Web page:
When does a regulator pay costs? The Court of Appeal has spoken
The question of when, and in what circumstances, a document capable of enjoying the protection of legal professional privilege will be said to have lost its confidentiality such that privilege cannot apply has arisen in two cases in separate jurisdictions in recent weeks.
The need for a document or communication to be confidential in nature in order to be capable of attracting privilege is easily satisfied in the majority of situations lawyers encounter on a day-to-day basis. However, circumstances sometimes arise where this seemingly straightforward matter becomes somewhat muddied and lawyers and judges are left grappling with difficult determinations. Such was the challenge for the Singapore Court of Appeal in Wee Shuo Woon v HT S.R.L.  SGCA 23 and the English High Court in Nicholas Guy Simpkin v The Berkley Group Holdings PLC  EWHC 1472 (QB).
This case arose out of a dispute between the appellant and the respondent in connection with the former’s employment with HT. During the litigation between the parties, HT’s computer systems were hacked and 500GB of data were taken and uploaded to WikiLeaks (there was no evidence that the appellant was involved). Among the material uploaded were emails between HT and their lawyers, some of which related to the litigation between the two parties (which both accepted would have been privileged when originally sent). The appellant obtained copies from WikiLeaks and exhibited them in an affidavit served as part of the litigation. The appellant applied for all references to the emails in the affidavit and the exhibited copies to be removed.
Before the Singapore Court of Appeal, the appellant argued that the emails had become so widely accessible to the public as a result of their upload to WikiLeaks that they had lost the necessary quality of confidence and so could no longer be said to be privileged. The Court disagreed, holding that the key consideration was not simply whether or not the material had become technically accessible to the public, but “whether the degree of accessibility of the information is such that in all the circumstances, it would not be just to require the party against whom a duty of confidentiality is alleged to treat it as confidential”. The Court pointed to the fact that in this case the relevant emails represented a tiny amount of the material taken from HT’s systems and uploaded to WikiLeaks, searching through the material would have been very time-consuming, it was very likely that in reality few, if any, people knew of the existence of the emails, and even fewer would have had the interest or inclination to trawl through the data. The Court therefore held that although the emails were theoretically accessible to anyone carrying out a detailed search on WikiLeaks, they could not be said to have become “public knowledge” or entered the “public domain”, therefore retaining their confidential and privileged status.
In this case, which concerned a dispute arising from the claimant’s removal as a director of the defendant company, the High Court had to determine several applications made by both parties in connection with issues of privilege. One of the applications concerned a blank email the claimant had sent from his work account to his personal email address, along with its attachment, which was a document also created by the claimant on his work computer which was to be sent on to his solicitor for advice in relation to his then on-going divorce proceedings. The defendant referred to these documents in their witness statements and so the claimant, asserting that they were privileged, sought an order striking out those parts of the statements and preventing the defendant from relying upon the documents further.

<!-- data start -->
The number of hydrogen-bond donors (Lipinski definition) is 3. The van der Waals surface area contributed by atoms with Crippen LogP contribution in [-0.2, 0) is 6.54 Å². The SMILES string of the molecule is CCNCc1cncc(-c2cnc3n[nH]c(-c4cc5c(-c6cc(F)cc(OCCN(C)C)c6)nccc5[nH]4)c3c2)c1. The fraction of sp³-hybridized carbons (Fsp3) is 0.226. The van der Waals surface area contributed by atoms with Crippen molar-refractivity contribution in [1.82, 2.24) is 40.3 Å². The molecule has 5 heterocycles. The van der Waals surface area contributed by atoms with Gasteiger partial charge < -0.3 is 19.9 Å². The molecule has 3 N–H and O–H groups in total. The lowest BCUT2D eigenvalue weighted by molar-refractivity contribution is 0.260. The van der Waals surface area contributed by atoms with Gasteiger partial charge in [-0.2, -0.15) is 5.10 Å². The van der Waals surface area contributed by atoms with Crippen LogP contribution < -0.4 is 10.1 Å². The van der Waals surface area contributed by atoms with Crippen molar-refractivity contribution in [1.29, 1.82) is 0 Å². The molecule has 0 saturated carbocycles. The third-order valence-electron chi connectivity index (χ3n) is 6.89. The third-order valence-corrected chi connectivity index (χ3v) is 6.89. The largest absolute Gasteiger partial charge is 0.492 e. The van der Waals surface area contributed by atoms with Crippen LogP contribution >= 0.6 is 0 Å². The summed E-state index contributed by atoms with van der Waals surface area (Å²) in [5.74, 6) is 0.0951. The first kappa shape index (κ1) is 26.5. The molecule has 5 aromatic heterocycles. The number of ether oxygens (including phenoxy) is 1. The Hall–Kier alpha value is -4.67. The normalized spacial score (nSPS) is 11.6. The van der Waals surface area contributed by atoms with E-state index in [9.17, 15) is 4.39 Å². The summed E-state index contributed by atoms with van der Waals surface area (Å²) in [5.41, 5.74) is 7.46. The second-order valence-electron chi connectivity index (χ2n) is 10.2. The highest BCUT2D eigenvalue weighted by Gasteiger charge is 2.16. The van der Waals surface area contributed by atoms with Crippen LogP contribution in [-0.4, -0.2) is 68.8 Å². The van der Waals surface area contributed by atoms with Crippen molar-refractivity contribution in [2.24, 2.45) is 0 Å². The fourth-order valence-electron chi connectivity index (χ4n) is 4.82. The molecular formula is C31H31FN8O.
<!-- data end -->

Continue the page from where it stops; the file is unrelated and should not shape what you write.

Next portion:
Garnham J refused the claimant’s application and held that the circumstances in which the documents were created were such that they could not be said to be confidential as against the defendant, and so the claim to privilege failed. The judge’s decision was influenced by the fact that the claimant had signed a copy of the company’s IT policy which made it clear that emails sent and received on its IT system were the property of the defendant, the IT department had access to all the company’s computers and email accounts, the claimant’s employment contract made clear that his emails were subject to monitoring by the company without his consent, the document was saved by the claimant on one of the company’s central servers, it was not password protected and it was not kept separate from his work documents. In addition, the claimant’s personal assistant had access to his emails. There could therefore be no suggestion that the claimant had a reasonable expectation of privacy as against the defendant in respect of these two documents and so he was unable to claim privilege over them.
Both cases highlight the increasing challenges presented to lawyers and their clients when asserting privilege, due to the impact of modern technology and the way in which we now produce documents and communicate with each other. Although the common sense approach adopted by the Court in Wee Shuo Woon v HT S.R.L. ensured that the company’s rights were protected, it is important to stress that this decision was fact-specific and could have been decided differently if the documents had, for example, been brought to the attention of more people or leaked via a different method. These two judgments act as a strong reminder of how vitally important it is to take steps to ensure that confidentiality in a potentially privileged document is protected.
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